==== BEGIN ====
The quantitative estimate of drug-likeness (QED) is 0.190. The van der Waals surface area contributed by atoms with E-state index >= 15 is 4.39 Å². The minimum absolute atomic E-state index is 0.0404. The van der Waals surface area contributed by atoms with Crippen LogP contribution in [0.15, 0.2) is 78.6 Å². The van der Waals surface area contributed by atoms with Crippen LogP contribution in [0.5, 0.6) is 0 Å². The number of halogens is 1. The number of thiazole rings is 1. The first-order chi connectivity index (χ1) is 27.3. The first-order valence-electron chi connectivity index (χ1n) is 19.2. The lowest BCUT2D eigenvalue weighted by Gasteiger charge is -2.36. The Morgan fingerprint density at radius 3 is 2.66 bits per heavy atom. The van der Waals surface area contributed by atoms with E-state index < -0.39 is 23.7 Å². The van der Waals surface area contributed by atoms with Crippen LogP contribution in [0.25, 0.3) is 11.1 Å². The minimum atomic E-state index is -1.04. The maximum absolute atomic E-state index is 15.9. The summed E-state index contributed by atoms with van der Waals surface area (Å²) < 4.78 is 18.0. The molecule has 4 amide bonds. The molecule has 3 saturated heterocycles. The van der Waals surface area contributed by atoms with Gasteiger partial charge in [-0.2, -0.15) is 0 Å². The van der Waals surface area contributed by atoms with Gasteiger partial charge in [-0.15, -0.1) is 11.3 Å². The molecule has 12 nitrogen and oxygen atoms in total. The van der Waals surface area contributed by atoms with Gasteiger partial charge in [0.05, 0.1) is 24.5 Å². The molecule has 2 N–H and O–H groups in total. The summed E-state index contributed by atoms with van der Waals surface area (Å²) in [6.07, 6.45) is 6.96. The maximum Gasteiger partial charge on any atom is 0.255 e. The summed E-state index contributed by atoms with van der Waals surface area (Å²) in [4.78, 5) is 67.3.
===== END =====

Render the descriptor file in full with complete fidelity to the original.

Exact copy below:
The quantitative estimate of drug-likeness (QED) is 0.190. The van der Waals surface area contributed by atoms with E-state index >= 15 is 4.39 Å². The minimum absolute atomic E-state index is 0.0404. The van der Waals surface area contributed by atoms with Crippen LogP contribution in [0.15, 0.2) is 78.6 Å². The van der Waals surface area contributed by atoms with Crippen LogP contribution in [0.5, 0.6) is 0 Å². The number of halogens is 1. The number of thiazole rings is 1. The first-order chi connectivity index (χ1) is 27.3. The first-order valence-electron chi connectivity index (χ1n) is 19.2. The lowest BCUT2D eigenvalue weighted by Gasteiger charge is -2.36. The Morgan fingerprint density at radius 3 is 2.66 bits per heavy atom. The van der Waals surface area contributed by atoms with E-state index < -0.39 is 23.7 Å². The van der Waals surface area contributed by atoms with Crippen LogP contribution in [0.25, 0.3) is 11.1 Å². The minimum atomic E-state index is -1.04. The maximum absolute atomic E-state index is 15.9. The summed E-state index contributed by atoms with van der Waals surface area (Å²) < 4.78 is 18.0. The molecule has 4 amide bonds. The molecule has 3 saturated heterocycles. The van der Waals surface area contributed by atoms with Gasteiger partial charge in [-0.2, -0.15) is 0 Å². The van der Waals surface area contributed by atoms with Gasteiger partial charge in [-0.15, -0.1) is 11.3 Å². The molecule has 12 nitrogen and oxygen atoms in total. The van der Waals surface area contributed by atoms with Gasteiger partial charge in [0.05, 0.1) is 24.5 Å². The molecule has 2 N–H and O–H groups in total. The summed E-state index contributed by atoms with van der Waals surface area (Å²) in [6.07, 6.45) is 6.96. The maximum Gasteiger partial charge on any atom is 0.255 e. The summed E-state index contributed by atoms with van der Waals surface area (Å²) in [4.78, 5) is 67.3.